In a sheep model of intrauterine growth restriction (IUGR) produced from placental insufficiency, late gestation fetuses had smaller skeletal muscle mass, myofiber area, and slower muscle protein accretion rates compared with normally growing fetuses. We hypothesized that IUGR fetal muscle develops adaptations that divert amino acids (AAs) from protein accretion and activate pathways that conserve substrates for other organs. We placed hindlimb arterial and venous catheters into late gestation IUGR (n = 10) and control (CON, n = 8) fetal sheep and included an external iliac artery flow probe to measure hindlimb AA uptake rates. Arterial and venous plasma samples and biceps femoris muscle were analyzed by mass spectrometry-based metabolomics. IUGR fetuses had greater abundance of metabolites enriched within the alanine, aspartate, and glutamate metabolism pathway compared with CON. Net uptake rates of branched-chain AA (BCAA) were lower by 42%-73%, and muscle ammoniagenic AAs (alanine, glycine, and glutamine) were lower by 107%-158% in IUGR hindlimbs versus CON. AA uptake rates correlated with hindlimb weight; the smallest hindlimbs showed net release of ammoniagenic AAs. Gene expression levels indicated a decrease in BCAA catabolism in IUGR muscle. Plasma purines were lower and plasma uric acid was higher in IUGR versus CON, possibly a reflection of ATP conservation. We conclude that IUGR skeletal muscle has lower BCAA uptake and develops adaptations that divert AAs away from protein accretion into alternative pathways that sustain global energy production and nitrogen disposal in the form of ammoniagenic AAs for metabolism in other organs.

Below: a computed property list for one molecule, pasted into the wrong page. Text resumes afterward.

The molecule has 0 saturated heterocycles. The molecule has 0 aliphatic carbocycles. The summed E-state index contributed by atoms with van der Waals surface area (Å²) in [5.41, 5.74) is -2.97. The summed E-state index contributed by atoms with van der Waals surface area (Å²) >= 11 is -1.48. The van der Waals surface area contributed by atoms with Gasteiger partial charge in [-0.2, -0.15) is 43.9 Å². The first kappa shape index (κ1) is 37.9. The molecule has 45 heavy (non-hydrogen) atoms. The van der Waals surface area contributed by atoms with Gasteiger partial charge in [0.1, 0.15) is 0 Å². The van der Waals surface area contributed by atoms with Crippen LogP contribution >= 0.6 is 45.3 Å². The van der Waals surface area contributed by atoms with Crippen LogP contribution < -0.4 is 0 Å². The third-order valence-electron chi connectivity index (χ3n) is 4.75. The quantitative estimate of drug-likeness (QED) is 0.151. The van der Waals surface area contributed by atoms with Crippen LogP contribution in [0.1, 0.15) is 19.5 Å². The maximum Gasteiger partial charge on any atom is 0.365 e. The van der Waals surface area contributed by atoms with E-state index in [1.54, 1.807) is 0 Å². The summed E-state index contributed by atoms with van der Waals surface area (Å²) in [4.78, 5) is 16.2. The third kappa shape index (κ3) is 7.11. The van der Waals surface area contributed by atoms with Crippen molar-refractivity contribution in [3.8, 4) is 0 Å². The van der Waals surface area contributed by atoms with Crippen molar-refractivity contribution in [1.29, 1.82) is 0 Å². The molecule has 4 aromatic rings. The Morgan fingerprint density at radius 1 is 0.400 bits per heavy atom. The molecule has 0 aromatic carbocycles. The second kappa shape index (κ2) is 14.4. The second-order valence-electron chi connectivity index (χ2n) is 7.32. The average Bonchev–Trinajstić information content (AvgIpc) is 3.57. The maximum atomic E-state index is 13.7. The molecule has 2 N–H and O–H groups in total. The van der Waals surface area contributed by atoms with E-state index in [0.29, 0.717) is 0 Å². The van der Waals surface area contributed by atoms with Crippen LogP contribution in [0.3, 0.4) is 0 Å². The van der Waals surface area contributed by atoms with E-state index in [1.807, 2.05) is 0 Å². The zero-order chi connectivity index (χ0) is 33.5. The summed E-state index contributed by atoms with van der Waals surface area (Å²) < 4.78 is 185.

Keywords: fetal growth restriction; metabolomics; skeletal muscle.